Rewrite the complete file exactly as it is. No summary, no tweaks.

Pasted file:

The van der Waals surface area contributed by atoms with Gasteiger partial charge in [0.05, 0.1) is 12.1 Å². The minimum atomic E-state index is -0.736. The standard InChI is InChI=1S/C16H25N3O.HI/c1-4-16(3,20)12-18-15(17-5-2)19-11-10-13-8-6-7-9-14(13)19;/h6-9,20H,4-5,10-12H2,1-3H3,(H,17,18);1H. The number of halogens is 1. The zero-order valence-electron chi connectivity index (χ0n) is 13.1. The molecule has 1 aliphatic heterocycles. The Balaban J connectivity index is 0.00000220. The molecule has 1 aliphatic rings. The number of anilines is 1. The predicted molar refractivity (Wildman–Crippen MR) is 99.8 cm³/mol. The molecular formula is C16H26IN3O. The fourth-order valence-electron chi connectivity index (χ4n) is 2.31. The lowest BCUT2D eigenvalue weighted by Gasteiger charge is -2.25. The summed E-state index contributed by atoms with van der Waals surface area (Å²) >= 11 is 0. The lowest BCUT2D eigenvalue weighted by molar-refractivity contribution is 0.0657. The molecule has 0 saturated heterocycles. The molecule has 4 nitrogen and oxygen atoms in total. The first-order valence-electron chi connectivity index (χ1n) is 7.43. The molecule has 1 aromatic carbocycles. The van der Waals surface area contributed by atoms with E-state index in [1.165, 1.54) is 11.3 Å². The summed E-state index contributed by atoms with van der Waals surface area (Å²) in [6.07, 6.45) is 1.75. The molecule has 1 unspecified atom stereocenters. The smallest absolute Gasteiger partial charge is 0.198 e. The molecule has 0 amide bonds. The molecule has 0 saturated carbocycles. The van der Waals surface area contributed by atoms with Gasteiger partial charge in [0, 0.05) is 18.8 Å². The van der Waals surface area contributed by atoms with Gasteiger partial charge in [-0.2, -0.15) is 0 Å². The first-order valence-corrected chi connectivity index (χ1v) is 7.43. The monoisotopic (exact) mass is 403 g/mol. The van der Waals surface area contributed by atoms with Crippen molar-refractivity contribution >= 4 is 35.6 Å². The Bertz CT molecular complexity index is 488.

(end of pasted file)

The van der Waals surface area contributed by atoms with Gasteiger partial charge in [0.05, 0.1) is 12.1 Å². The minimum atomic E-state index is -0.736. The standard InChI is InChI=1S/C16H25N3O.HI/c1-4-16(3,20)12-18-15(17-5-2)19-11-10-13-8-6-7-9-14(13)19;/h6-9,20H,4-5,10-12H2,1-3H3,(H,17,18);1H. The number of halogens is 1. The zero-order valence-electron chi connectivity index (χ0n) is 13.1. The molecule has 1 aliphatic heterocycles. The Balaban J connectivity index is 0.00000220. The molecule has 1 aliphatic rings. The number of anilines is 1. The predicted molar refractivity (Wildman–Crippen MR) is 99.8 cm³/mol. The molecular formula is C16H26IN3O. The fourth-order valence-electron chi connectivity index (χ4n) is 2.31. The lowest BCUT2D eigenvalue weighted by Gasteiger charge is -2.25. The summed E-state index contributed by atoms with van der Waals surface area (Å²) >= 11 is 0. The lowest BCUT2D eigenvalue weighted by molar-refractivity contribution is 0.0657. The molecule has 0 saturated heterocycles. The molecule has 4 nitrogen and oxygen atoms in total. The first-order valence-electron chi connectivity index (χ1n) is 7.43. The molecule has 1 aromatic carbocycles. The van der Waals surface area contributed by atoms with E-state index in [1.165, 1.54) is 11.3 Å². The summed E-state index contributed by atoms with van der Waals surface area (Å²) in [6.07, 6.45) is 1.75. The molecule has 1 unspecified atom stereocenters. The smallest absolute Gasteiger partial charge is 0.198 e. The molecule has 0 amide bonds. The molecule has 0 saturated carbocycles. The van der Waals surface area contributed by atoms with Gasteiger partial charge in [0, 0.05) is 18.8 Å². The van der Waals surface area contributed by atoms with Gasteiger partial charge in [-0.2, -0.15) is 0 Å². The first-order valence-corrected chi connectivity index (χ1v) is 7.43. The monoisotopic (exact) mass is 403 g/mol. The van der Waals surface area contributed by atoms with Crippen molar-refractivity contribution >= 4 is 35.6 Å². The Bertz CT molecular complexity index is 488.